Treating dermatology conditions and their associated symptoms, such as inflammation, itchiness, redness, and irritation, typically involve topical therapies. When commercially available products don’t meet personal requirements, pharmaceutical compounding provides the flexibility to address an individual’s unique set of conditions, tolerances, and preferences, by carefully selecting cosmetic or active ingredients in the appropriate strength and dosage form (cream, lotion, gel, ointment, shampoo, or foam).

Topical bases used in compounding for dermatology conditions play a key role in the process development of a personalized formulation, such as drug-base compatibility/stability, formulation suitability for the end user, efficiency and reproducibility in processing time, and the cosmetic elegance of the final preparation.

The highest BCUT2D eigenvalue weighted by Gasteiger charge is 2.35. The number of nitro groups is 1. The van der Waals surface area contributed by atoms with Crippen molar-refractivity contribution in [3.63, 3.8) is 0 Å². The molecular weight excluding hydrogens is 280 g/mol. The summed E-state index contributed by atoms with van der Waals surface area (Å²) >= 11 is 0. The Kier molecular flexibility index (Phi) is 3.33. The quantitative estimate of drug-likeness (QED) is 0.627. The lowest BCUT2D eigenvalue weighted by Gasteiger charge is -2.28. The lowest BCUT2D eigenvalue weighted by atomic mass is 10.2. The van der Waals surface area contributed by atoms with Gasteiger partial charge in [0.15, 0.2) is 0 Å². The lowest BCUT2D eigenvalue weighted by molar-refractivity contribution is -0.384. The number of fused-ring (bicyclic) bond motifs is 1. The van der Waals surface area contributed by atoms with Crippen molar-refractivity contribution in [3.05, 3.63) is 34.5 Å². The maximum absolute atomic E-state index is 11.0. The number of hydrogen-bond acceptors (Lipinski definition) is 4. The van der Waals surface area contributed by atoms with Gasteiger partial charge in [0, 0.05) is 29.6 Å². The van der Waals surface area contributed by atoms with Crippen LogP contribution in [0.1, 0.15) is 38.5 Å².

Selecting the Right Compounding Base – Let’s Break it Down

When it comes to topical therapy, selecting the most appropriate base for the personalized formulation and patient specific needs is critical. Given the wide range of dermatology-based formulations and each individual’s unique set of specifications, a diverse line of compounding bases for skin and hair care are needed. Medisca offers a comprehensive portfolio of functional, high-quality topical compounding bases that are an excellent solution for a range of dermatology-based formulations.